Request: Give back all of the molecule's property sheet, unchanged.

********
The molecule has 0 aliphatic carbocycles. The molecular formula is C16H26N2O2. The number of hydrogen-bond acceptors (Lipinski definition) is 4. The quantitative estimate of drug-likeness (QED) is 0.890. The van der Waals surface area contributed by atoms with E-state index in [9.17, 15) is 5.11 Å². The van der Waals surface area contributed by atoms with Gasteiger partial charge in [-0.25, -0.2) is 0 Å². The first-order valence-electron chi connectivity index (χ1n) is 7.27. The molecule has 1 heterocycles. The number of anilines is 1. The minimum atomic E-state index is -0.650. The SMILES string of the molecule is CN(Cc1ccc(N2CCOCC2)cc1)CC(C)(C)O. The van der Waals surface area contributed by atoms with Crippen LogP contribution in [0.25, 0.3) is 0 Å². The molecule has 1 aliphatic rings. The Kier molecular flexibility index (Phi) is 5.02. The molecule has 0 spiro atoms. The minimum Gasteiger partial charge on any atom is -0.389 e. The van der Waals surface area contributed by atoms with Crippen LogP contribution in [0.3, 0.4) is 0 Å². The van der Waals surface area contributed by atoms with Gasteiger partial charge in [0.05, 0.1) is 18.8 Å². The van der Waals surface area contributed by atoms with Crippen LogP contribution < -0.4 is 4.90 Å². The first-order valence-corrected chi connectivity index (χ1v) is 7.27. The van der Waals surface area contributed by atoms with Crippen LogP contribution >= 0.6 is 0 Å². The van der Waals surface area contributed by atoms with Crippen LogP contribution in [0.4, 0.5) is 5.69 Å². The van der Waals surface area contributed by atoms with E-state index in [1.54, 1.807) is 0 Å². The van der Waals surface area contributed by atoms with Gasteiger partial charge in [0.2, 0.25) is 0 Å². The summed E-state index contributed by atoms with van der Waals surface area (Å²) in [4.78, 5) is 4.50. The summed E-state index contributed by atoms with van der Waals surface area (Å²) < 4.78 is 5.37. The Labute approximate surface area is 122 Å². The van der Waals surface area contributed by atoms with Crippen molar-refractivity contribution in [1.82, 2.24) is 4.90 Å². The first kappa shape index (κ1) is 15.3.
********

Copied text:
The molecule has 0 aliphatic carbocycles. The molecular formula is C16H26N2O2. The number of hydrogen-bond acceptors (Lipinski definition) is 4. The quantitative estimate of drug-likeness (QED) is 0.890. The van der Waals surface area contributed by atoms with E-state index in [9.17, 15) is 5.11 Å². The van der Waals surface area contributed by atoms with Gasteiger partial charge in [-0.25, -0.2) is 0 Å². The first-order valence-electron chi connectivity index (χ1n) is 7.27. The molecule has 1 heterocycles. The number of anilines is 1. The minimum atomic E-state index is -0.650. The SMILES string of the molecule is CN(Cc1ccc(N2CCOCC2)cc1)CC(C)(C)O. The van der Waals surface area contributed by atoms with Crippen LogP contribution in [0.25, 0.3) is 0 Å². The molecule has 1 aliphatic rings. The Kier molecular flexibility index (Phi) is 5.02. The molecule has 0 spiro atoms. The minimum Gasteiger partial charge on any atom is -0.389 e. The van der Waals surface area contributed by atoms with Crippen LogP contribution in [0.3, 0.4) is 0 Å². The van der Waals surface area contributed by atoms with Gasteiger partial charge in [0.05, 0.1) is 18.8 Å². The van der Waals surface area contributed by atoms with Crippen LogP contribution < -0.4 is 4.90 Å². The first-order valence-corrected chi connectivity index (χ1v) is 7.27. The van der Waals surface area contributed by atoms with Crippen LogP contribution >= 0.6 is 0 Å². The van der Waals surface area contributed by atoms with Crippen LogP contribution in [0.4, 0.5) is 5.69 Å². The van der Waals surface area contributed by atoms with E-state index in [1.54, 1.807) is 0 Å². The van der Waals surface area contributed by atoms with Gasteiger partial charge in [0.2, 0.25) is 0 Å². The summed E-state index contributed by atoms with van der Waals surface area (Å²) in [4.78, 5) is 4.50. The summed E-state index contributed by atoms with van der Waals surface area (Å²) < 4.78 is 5.37. The Labute approximate surface area is 122 Å². The van der Waals surface area contributed by atoms with Crippen molar-refractivity contribution in [1.82, 2.24) is 4.90 Å². The first kappa shape index (κ1) is 15.3.